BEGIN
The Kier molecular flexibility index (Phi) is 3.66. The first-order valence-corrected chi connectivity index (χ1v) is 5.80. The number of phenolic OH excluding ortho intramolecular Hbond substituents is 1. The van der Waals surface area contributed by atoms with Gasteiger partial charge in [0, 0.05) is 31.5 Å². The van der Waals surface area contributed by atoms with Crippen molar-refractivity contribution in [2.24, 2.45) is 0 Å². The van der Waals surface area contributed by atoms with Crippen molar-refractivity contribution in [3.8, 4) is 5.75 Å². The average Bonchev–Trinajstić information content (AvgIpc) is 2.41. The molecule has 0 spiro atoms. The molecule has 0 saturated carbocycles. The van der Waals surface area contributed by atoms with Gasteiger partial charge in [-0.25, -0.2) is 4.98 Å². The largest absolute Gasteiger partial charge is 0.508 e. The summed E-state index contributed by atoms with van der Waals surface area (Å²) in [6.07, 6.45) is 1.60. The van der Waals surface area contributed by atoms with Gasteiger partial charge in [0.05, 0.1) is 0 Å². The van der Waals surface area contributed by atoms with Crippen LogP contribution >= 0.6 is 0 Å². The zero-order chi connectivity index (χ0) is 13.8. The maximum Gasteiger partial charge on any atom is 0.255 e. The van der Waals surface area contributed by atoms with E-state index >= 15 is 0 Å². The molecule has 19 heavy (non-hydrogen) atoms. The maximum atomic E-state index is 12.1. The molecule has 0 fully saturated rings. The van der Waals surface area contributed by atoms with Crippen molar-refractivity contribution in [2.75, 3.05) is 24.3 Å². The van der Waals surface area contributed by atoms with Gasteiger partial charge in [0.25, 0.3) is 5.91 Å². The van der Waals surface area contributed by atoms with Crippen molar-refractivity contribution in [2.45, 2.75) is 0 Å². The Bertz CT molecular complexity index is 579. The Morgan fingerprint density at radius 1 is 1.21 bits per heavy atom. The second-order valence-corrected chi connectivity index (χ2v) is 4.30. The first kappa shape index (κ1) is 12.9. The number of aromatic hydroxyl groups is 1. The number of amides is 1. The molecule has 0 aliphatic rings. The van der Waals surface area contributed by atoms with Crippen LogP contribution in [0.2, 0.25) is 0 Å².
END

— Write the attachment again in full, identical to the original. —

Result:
The Kier molecular flexibility index (Phi) is 3.66. The first-order valence-corrected chi connectivity index (χ1v) is 5.80. The number of phenolic OH excluding ortho intramolecular Hbond substituents is 1. The van der Waals surface area contributed by atoms with Gasteiger partial charge in [0, 0.05) is 31.5 Å². The van der Waals surface area contributed by atoms with Crippen molar-refractivity contribution in [2.24, 2.45) is 0 Å². The van der Waals surface area contributed by atoms with Crippen molar-refractivity contribution in [3.8, 4) is 5.75 Å². The average Bonchev–Trinajstić information content (AvgIpc) is 2.41. The molecule has 0 spiro atoms. The molecule has 0 saturated carbocycles. The van der Waals surface area contributed by atoms with Gasteiger partial charge in [-0.25, -0.2) is 4.98 Å². The largest absolute Gasteiger partial charge is 0.508 e. The summed E-state index contributed by atoms with van der Waals surface area (Å²) in [6.07, 6.45) is 1.60. The van der Waals surface area contributed by atoms with Gasteiger partial charge in [0.05, 0.1) is 0 Å². The van der Waals surface area contributed by atoms with Crippen LogP contribution >= 0.6 is 0 Å². The zero-order chi connectivity index (χ0) is 13.8. The maximum Gasteiger partial charge on any atom is 0.255 e. The van der Waals surface area contributed by atoms with E-state index >= 15 is 0 Å². The molecule has 19 heavy (non-hydrogen) atoms. The maximum atomic E-state index is 12.1. The molecule has 0 fully saturated rings. The van der Waals surface area contributed by atoms with Crippen molar-refractivity contribution in [2.75, 3.05) is 24.3 Å². The van der Waals surface area contributed by atoms with Gasteiger partial charge in [0.25, 0.3) is 5.91 Å². The van der Waals surface area contributed by atoms with Crippen molar-refractivity contribution in [2.45, 2.75) is 0 Å². The Bertz CT molecular complexity index is 579. The Morgan fingerprint density at radius 1 is 1.21 bits per heavy atom. The second-order valence-corrected chi connectivity index (χ2v) is 4.30. The first kappa shape index (κ1) is 12.9. The number of aromatic hydroxyl groups is 1. The number of amides is 1. The molecule has 0 aliphatic rings. The van der Waals surface area contributed by atoms with Crippen LogP contribution in [0.2, 0.25) is 0 Å².